We continued our meandering course south via Paso Aguirre, Canal Occasion and Canal O’Brien in grey, windy conditions. These are hallowed waters for those who’ve read Darwin and FitzRoy. Isla Basket probably hasn’t changed much since Murray paddled back to the Beagle in his mud and lath coracle, although the Yaghan are extinct.
Round the south-western end of Tierra del Fuego and into the Beagle Channel, we stopped at those beautiful, remote anchorages – Caleta Emilita, Caleta Beaulieu (Seno Pia este), Caleta Olla and Caleta Eugenio. We were pretty much alone, seeing perhaps 1 fishing boat in the distance every 3 days or so.
Now when I say we anchored at Caleta Eugenio I certainly thought that was where we were. But the next morning we found “Faraway” on VHF and they insisted that that was where they were. I went back to our charts and found that we were in an identical bay about 400 m further east. A look at the charts goes some way to explaining the error. On the subject of errors let me say that there is much improvement needed in GPS plots in these waters. Time and time again radar told us we were in the right spot when our GPS had us sitting on a mountain 2 miles away.
In the Beagle Channel, Ushuaia (Argentina) is the hub for shipping, air traffic, repairs and crew changes. Puerto Williams (Chile) is on the south side of the channel 25 miles further east, and is a tiny village in comparison. Pto Williams has one big advantage however, and that is that it is a snug all weather spot. You tie up to an old steamship the Micalvi, which the navy ran aground in a little creek to form the southernmost yacht club in the world. Ushiaia, on the other hand, is an open bay and ferocious northerlies sweep down from the mountains and make rafting at the jetty a nightmare.
But to clear out of Chile you bypass Ushuaia and travel east, 25 miles downwind and down tide to Puerto Williams. Then, when the paperwork is complete, you have to slog all the way back again, to clear into Argentina. This is a tedious but unavoidable business.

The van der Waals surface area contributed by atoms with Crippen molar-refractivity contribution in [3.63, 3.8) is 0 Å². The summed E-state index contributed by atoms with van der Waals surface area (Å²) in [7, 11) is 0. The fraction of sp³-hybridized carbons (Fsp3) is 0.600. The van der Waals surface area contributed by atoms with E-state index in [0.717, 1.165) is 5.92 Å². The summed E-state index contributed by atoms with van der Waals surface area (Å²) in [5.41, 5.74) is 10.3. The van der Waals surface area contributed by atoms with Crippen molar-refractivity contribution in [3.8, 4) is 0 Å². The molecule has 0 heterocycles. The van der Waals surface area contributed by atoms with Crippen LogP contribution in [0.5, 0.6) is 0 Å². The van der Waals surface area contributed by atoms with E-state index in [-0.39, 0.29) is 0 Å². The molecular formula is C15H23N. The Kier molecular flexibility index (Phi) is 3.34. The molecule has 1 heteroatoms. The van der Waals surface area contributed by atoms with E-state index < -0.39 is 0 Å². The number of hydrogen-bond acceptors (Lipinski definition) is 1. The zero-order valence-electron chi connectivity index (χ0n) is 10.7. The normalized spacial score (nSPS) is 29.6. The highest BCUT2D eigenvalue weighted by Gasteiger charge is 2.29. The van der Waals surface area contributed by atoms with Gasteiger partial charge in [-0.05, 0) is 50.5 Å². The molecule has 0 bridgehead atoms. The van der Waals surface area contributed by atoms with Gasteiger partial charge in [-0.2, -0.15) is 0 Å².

On New Year’s Day we tied up in Puerto Williams next to Traversay 3, an American yacht we had last met in NZ some years ago.
Puerto Williams boasts the southermost yacht club in the world. The Chilean Armada ran an old steamer aground in the creek here, and its tilted saloon has become the meeting point for crews of all the visiting yachts. Sitting by the fire with a beer at MV Micalvi you will meet expeditioners setting off to climb in Antarctica, National Geographic camera teams going south to film in the Weddell Sea, glaciologists, ornithologists and single handers of every kind. The saloon walls are draped with icons, flags and photos. This part of our long journey was over. More than a few drinks by the fire in the ss Micalvi saloon were well-earned. Our RANSA burgee was appended to the wall of the saloon along with those of many other, braver yachts.
Back at Ushuaia Dave departed Tainui at 0500, bound Buenos Aires. By bus! I am of course sorry to see him go. We have done so very many miles together in this boat. When it comes to decision-making we have reached the stage where not much needs to be said. Things just happen. Watches change without bells, without calls. Meals are cooked without much discussion. Broken things are prioritized and repaired without issue. We tend only to argue about trivia.
Now I have to prepare the boat for Chris’s arrival for a 3 week cruise, and then for Ian’s return, along with my two gorgeous daughters. Ian hasn’t graced our cockpit since the subantarctic islands in 2006 and it will be good to have him aboard again with the girls. And Chris? – well what can I say?